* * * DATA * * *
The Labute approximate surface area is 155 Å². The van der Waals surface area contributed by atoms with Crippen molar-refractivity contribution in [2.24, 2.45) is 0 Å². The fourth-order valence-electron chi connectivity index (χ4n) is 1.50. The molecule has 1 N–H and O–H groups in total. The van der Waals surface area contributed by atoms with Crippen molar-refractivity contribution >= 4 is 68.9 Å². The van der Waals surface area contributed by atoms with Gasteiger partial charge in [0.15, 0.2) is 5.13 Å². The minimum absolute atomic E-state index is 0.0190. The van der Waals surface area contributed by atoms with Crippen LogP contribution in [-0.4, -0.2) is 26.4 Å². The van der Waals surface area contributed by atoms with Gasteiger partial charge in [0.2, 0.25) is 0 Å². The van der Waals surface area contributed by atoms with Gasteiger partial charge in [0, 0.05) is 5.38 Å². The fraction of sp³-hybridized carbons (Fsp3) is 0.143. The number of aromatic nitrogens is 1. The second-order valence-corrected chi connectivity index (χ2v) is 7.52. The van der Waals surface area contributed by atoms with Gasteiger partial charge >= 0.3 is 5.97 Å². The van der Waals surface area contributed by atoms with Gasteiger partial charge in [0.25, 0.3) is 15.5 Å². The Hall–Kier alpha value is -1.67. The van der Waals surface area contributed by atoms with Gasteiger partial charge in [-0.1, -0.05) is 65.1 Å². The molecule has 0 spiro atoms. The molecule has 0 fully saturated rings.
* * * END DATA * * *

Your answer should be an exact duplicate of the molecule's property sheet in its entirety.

The Labute approximate surface area is 155 Å². The van der Waals surface area contributed by atoms with Crippen molar-refractivity contribution in [2.24, 2.45) is 0 Å². The fourth-order valence-electron chi connectivity index (χ4n) is 1.50. The molecule has 1 N–H and O–H groups in total. The van der Waals surface area contributed by atoms with Crippen molar-refractivity contribution >= 4 is 68.9 Å². The van der Waals surface area contributed by atoms with Gasteiger partial charge in [0.15, 0.2) is 5.13 Å². The minimum absolute atomic E-state index is 0.0190. The van der Waals surface area contributed by atoms with Crippen LogP contribution in [-0.4, -0.2) is 26.4 Å². The van der Waals surface area contributed by atoms with Gasteiger partial charge in [0.2, 0.25) is 0 Å². The van der Waals surface area contributed by atoms with Gasteiger partial charge in [0, 0.05) is 5.38 Å². The fraction of sp³-hybridized carbons (Fsp3) is 0.143. The number of aromatic nitrogens is 1. The second-order valence-corrected chi connectivity index (χ2v) is 7.52. The van der Waals surface area contributed by atoms with Gasteiger partial charge >= 0.3 is 5.97 Å². The van der Waals surface area contributed by atoms with Gasteiger partial charge in [0.25, 0.3) is 15.5 Å². The Hall–Kier alpha value is -1.67. The van der Waals surface area contributed by atoms with Gasteiger partial charge in [-0.1, -0.05) is 65.1 Å². The molecule has 0 spiro atoms. The molecule has 0 fully saturated rings.